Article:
Where the Money Is: True Tales from the Bank Robbery Capital of the World

Where the Money Is: True Tales from the Bank Robbery Capital of the World

by Gordon Dillow, William J. Rehder
     
 

View All Available Formats & Editions

"With the style and pacing of a good novel...should become a standard in the genre."—Publishers Weekly
FBI Special Agent William J. Rehder, the man CBS News once described as "America's secret weapon in the war against bank robbers," chronicles the lives and crimes of bank robbers in today's Los Angeles who are as colorful and exciting as the legends of

See more details below

Overview

"With the style and pacing of a good novel...should become a standard in the genre."—Publishers Weekly
FBI Special Agent William J. Rehder, the man CBS News once described as "America's secret weapon in the war against bank robbers," chronicles the lives and crimes of bank robbers in today's Los Angeles who are as colorful and exciting as the legends of long ago. The mild-mannered antiques dealer who robbed more banks than anyone else in history. The modern Fagin who took a page out of Dickens and had children rob banks for him. The misfit bodybuilders who used a movie as a blueprint for a spree of violent robberies.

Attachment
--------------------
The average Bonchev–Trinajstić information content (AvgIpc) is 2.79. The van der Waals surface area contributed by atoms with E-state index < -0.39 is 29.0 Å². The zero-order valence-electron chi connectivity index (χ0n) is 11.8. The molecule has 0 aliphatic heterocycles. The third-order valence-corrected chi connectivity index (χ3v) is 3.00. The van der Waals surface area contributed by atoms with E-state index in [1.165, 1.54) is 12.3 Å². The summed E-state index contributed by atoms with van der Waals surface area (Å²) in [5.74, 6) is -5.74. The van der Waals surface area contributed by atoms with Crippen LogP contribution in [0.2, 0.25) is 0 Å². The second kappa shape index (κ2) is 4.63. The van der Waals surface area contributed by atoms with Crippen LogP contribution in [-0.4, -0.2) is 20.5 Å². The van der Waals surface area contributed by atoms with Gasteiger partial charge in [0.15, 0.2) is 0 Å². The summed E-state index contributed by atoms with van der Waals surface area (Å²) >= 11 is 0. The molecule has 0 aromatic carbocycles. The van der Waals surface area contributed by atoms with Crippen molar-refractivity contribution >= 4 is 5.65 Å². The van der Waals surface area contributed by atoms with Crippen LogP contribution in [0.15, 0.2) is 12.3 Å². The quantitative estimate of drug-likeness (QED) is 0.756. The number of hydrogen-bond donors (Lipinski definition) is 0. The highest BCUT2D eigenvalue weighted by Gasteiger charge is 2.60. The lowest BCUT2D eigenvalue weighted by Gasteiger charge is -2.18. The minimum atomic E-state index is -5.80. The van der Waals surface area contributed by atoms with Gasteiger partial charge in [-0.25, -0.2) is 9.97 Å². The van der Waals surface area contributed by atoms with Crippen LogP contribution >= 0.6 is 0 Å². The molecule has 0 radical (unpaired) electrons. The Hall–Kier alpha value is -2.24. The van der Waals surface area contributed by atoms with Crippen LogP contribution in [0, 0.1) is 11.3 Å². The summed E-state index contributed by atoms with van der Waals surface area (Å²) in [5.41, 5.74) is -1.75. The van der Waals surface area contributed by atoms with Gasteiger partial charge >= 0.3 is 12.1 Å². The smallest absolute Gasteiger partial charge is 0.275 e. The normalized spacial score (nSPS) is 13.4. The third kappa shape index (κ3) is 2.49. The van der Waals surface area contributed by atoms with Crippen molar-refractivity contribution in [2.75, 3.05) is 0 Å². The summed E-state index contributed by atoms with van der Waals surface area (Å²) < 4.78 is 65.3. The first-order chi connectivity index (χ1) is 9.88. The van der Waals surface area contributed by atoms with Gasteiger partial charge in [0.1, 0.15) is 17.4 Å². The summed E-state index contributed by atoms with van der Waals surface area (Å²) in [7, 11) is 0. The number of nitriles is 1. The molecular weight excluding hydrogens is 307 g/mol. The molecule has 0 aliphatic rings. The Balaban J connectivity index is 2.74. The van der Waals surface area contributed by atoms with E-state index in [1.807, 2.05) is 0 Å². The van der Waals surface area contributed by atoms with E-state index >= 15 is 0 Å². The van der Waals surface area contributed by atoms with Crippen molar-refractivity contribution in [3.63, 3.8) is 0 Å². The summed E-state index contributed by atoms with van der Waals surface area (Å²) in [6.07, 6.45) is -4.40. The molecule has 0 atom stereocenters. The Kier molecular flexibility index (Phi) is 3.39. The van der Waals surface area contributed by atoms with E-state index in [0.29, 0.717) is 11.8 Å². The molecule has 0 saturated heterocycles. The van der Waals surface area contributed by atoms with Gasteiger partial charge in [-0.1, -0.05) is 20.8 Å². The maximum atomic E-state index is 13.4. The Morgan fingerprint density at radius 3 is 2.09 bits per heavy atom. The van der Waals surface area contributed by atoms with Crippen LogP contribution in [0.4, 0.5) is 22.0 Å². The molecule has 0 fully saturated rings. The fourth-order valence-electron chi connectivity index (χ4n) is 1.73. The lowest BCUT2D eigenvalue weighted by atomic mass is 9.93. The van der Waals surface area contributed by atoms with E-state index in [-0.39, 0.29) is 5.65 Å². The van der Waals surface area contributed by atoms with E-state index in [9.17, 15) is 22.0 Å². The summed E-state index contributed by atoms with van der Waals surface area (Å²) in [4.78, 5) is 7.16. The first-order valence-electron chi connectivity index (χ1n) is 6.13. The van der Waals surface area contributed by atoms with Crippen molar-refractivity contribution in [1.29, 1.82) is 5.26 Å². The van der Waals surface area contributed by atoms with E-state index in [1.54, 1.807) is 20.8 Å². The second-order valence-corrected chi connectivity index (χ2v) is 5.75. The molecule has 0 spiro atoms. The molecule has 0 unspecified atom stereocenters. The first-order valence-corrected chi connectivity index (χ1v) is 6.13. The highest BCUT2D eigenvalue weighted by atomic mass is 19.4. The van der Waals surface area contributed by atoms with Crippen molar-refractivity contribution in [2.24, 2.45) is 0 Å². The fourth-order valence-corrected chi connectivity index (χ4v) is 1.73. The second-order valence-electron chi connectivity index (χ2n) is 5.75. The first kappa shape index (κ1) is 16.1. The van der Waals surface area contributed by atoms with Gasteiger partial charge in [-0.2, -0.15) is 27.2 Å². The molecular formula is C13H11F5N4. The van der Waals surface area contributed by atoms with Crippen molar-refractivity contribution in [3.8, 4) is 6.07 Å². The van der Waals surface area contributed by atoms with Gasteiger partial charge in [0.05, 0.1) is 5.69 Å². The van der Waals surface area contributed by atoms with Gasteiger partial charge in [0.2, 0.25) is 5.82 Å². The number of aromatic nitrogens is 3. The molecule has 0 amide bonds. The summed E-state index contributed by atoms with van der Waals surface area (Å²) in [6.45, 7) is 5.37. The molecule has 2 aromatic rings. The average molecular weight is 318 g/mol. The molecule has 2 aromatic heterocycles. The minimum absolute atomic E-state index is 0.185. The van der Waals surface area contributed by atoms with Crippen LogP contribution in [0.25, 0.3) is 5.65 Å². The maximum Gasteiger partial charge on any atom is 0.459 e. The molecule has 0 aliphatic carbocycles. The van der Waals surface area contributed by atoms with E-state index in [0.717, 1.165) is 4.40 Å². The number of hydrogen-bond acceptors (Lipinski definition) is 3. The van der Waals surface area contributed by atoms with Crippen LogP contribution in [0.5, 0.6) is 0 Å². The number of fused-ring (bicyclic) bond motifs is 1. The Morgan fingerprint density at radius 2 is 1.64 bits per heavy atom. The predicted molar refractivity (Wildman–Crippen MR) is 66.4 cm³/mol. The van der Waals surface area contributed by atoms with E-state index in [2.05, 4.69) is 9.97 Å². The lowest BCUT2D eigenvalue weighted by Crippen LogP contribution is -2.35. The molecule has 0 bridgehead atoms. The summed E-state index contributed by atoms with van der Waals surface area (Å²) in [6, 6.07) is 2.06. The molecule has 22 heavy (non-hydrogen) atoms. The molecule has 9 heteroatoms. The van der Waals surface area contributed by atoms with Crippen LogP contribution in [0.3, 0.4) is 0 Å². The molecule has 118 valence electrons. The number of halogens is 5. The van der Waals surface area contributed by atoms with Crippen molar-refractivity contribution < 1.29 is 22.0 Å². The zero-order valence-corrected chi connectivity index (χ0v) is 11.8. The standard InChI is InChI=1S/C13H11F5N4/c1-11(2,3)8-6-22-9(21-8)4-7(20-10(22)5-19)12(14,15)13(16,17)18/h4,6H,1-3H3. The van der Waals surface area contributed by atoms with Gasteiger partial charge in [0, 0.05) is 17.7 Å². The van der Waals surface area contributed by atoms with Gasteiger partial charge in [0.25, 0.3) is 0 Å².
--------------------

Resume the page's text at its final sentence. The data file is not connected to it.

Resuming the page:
In a fast-paced, hard-edged style that reads like a novel, Where the Money Is carries us through these stories and more—all within a pistol shot of Hollywood, all true-life tales as vivid as anything on the big screen.

Editorial Reviews

Publishers Weekly
With the style and pacing of a good novel, Rehder portrays the great variety of bandits he pursued in his more than 30 years with the FBI, almost all of it in Los Angeles. Reaching a peak in 1992 of 2,641 hits, the number of bank heists in the City of Angels is surprising, as is the small take on most jobs, often under a thousand dollars. The numbers raise questions about what motivates people to go into robbery, and Rehder wisely spends more time discussing the bandits, their psychology and their MOs than he does the minutiae of law enforcement. In fact, he repeatedly describes the FBI strategy as hoping the guy pulls another job and screws up this time. Rehder focuses on five main subjects: the most prolific one-on-one bandit (when a single robber holds up a bank teller) in history, a gang leader who ran takeover jobs using mostly kids, an unapprehended group that tunneled into a Hollywood bank, a bank manager who helped her policeman boyfriend get more than $700,000, and a pair of loners who died in a North Hollywood shootout. He fattens the package with innumerable anecdotes from other heists, as variations on a theme-and the pages turn quickly. Crime reporter Dillow is probably responsible for the gritty turns of phrase, but the book is entirely in the first person, and Rehder himself emerges from the beginning as a compelling and complex character. This should become a standard in the genre. (July) Copyright 2003 Reed Business Information.
Library Journal